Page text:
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All articles by Roger Fay

Roger Fay was editor of Evangelical Times from 2007 until the end of 2018. He is a director of Evangelical Press Missionary Trust (Russian and French) and an elder of Zion Evangelical Baptist Church, Ripon

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Historical

March 2015
Articles > Historical

The forgotten John Wesley (2)

In October 1735 John Wesley was on board The Simmonds, bound for Savannah (see ET, February 2015). He was a fully fledged Anglican clergyman, and a missionary to Georgia, commissioned by the Society for the Propagation of the Gospel.

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News

February 2015
News

Authentic Calvinism?

This was the title of December’s Westminster Conference, held in the comfortable premises of the Salvation Army’s Regent Hall, Oxford Street, London. This two-day conference is an opportunity for church leaders and others, men and women, to feast heart and mind on material both intellectually stimulating and spiritually edifying. The conference’s six papers are usually in church history and historical theology. They require much prior study and reflection from those who give them. Their benefits are enhanced by the 30-45 minutes discussion that follows each. This year, nearly 100 were in attendance. The papers were all of a good standard, although one speaker was so...

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Historical

February 2015
Articles > Historical

The forgotten John Wesley (1)

What sort of a person was John Wesley? He was about 5 feet 3 inches tall, slim, with piercing blue eyes, a fresh complexion and (when younger) auburn hair. He was careful about personal neatness and cleanliness. According to contemporary John Hampson, he wore ‘narrow plaited stock, a coat with a small upright collar’, but no knee buckles, silk or velvet. When preaching, he often wore his clerical gown and bands (neck-ware). Personality His temperament was one of ‘cheerfulness mingled with gravity, a sprightliness which was the natural result of an unusual flow of spirits and was yet combined with … the most serene tranquillity’....

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Two Thieves

Article

April 2014
Evangelistic

Two Thieves

‘Then one of the criminals who were hanged blasphemed [Jesus], saying, If you are the Christ, save yourself and us. But the other, answering, rebuked him, saying, Do you not even fear God, seeing you are under the same condemnation? And we indeed justly, for we receive the due reward of our deeds; but this man has done nothing wrong. Then he said to Jesus, Lord, remember me when you come into your kingdom. And Jesus said to him, Assuredly, I say to you, today you will be with me in paradise’ (Luke 23:39-43).   The two criminals crucified either side of Christ were not just...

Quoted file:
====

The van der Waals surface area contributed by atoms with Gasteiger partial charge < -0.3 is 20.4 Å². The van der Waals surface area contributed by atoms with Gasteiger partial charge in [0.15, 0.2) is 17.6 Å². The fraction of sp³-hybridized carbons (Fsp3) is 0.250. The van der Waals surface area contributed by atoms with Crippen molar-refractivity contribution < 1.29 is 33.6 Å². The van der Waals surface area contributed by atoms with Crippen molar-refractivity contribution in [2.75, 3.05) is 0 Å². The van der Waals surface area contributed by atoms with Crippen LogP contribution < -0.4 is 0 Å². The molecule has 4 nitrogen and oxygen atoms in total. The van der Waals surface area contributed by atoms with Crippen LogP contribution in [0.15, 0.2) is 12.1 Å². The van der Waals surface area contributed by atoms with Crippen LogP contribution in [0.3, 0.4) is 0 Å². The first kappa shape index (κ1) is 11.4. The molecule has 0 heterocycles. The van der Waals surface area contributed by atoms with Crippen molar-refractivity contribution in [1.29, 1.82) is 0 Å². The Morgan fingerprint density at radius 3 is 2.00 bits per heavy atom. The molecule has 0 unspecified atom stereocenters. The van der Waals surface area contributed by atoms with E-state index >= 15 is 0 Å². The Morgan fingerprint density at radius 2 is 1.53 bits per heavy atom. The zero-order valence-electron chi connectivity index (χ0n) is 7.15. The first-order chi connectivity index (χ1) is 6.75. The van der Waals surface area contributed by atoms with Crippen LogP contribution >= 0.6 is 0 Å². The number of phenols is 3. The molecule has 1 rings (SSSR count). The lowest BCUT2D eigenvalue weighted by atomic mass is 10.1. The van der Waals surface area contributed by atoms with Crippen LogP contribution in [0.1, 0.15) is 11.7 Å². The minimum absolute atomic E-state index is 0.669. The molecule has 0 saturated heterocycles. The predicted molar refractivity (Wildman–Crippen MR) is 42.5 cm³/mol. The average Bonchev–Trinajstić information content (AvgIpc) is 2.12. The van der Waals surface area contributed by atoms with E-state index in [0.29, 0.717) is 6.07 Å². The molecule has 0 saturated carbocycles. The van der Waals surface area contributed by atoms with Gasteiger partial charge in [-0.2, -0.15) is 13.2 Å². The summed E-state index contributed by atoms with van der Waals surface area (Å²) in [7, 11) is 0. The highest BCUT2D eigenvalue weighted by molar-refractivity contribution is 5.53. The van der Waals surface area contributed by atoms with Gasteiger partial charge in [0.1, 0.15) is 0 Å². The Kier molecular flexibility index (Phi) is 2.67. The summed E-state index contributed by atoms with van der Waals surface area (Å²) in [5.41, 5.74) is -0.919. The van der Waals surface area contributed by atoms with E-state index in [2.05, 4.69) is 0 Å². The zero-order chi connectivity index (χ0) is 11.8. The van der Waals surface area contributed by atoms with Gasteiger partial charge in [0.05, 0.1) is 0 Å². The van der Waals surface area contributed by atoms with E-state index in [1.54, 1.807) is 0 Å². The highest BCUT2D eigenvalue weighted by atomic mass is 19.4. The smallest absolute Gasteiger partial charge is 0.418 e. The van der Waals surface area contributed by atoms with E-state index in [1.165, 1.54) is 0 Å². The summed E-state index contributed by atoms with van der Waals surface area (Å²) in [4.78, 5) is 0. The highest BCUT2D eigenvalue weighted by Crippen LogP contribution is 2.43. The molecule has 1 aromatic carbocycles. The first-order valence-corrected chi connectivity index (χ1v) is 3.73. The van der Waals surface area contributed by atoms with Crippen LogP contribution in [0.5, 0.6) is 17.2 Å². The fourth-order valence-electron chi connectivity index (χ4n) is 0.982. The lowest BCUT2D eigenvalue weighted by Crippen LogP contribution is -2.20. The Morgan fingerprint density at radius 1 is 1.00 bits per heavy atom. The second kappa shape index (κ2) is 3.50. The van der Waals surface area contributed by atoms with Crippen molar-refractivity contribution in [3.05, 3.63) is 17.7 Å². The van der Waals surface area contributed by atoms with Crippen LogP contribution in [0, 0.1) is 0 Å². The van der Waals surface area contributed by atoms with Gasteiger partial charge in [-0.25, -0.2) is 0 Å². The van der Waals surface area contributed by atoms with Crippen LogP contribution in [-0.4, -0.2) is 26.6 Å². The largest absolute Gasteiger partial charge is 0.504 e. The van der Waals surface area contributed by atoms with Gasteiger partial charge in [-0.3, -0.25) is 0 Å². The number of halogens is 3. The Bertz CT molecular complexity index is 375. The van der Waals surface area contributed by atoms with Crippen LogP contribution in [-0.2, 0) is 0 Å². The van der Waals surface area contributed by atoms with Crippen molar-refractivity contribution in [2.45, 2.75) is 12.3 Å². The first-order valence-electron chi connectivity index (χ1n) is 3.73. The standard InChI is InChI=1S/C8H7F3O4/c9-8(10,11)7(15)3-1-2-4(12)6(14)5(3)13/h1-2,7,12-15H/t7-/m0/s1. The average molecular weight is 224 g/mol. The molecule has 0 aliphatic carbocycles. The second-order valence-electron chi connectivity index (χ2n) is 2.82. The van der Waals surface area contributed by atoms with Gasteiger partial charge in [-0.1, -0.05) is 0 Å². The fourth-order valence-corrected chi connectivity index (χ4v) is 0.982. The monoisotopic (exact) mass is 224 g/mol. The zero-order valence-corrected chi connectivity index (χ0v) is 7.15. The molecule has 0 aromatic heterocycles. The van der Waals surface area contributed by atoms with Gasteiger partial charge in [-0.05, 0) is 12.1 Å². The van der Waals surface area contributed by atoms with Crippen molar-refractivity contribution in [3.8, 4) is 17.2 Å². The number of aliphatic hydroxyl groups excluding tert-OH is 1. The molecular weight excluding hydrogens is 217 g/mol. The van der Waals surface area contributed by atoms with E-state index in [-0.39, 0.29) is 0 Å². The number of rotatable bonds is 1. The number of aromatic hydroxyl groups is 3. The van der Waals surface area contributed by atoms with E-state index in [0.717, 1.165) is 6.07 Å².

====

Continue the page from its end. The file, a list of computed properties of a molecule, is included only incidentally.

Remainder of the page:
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Samuel – God’s anchorman

Article

January 2014
Articles > Biblical/theological

Samuel – God’s anchorman

It’s only natural for Christians to take their role models from times of revival, but periods between revivals also provide deeply inspiring examples of God’s servants. In times of spiritual declension, one of the church’s greatest needs is for those who will stand as ‘pillars’ in (Galatians 2:9), or (to change the metaphor) serve as anchors for, a weak church. Samuel is a supreme Old Testament example of such a person. At various times prophet, priest and king (judge), he anticipated and adumbrated the roles of Messiah himself, at a time when Israel’s foundations were shaking. When Samuel arrived on the scene, Israel was on...

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Historical

October 2013
Articles > Historical

David Brainerd (1718-1747) (2)

Last month’s article on David Brainerd highlighted Jonathan Edwards’ esteem for his friend as an exemplar of authentic Christianity. Although dying when only 29, Brainerd was a classic role model for how the kingdom of God is extended. In 1729 Jonathan Edwards had become pastor at Northampton, Massachusetts, then a town of about 1000 men, women and children. During 1734-35, around one third of the town was converted within the short space of six months.     At that time, ‘a great and earnest concern about the great things of religion, and the eternal world, became universal in all parts of the town’, especially among the...

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David Brainerd (1718-1747)  (1)

Historical

September 2013
Articles > Historical

David Brainerd (1718-1747) (1)

There are compelling reasons why Christians should study the life of David Brainerd. First, this eighteenth century missionary to indigenous Americans (‘Red Indians’) was one of the greatest cross-cultural missionaries the world has ever seen. Although dying of tuberculosis at only 29 years old, he blazed a trail across succeeding generations of Reformed missionary work. Indeed, a powerful case can be made for his influence as seminal for the nineteenth century missionary movement. Second, his close friend and biographer, New England pastor Jonathan Edwards (1703-1758), is one of the greatest pastor-theologians of the last 300 years. Edwards thought Brainerd’s diary and journal worth presenting to...

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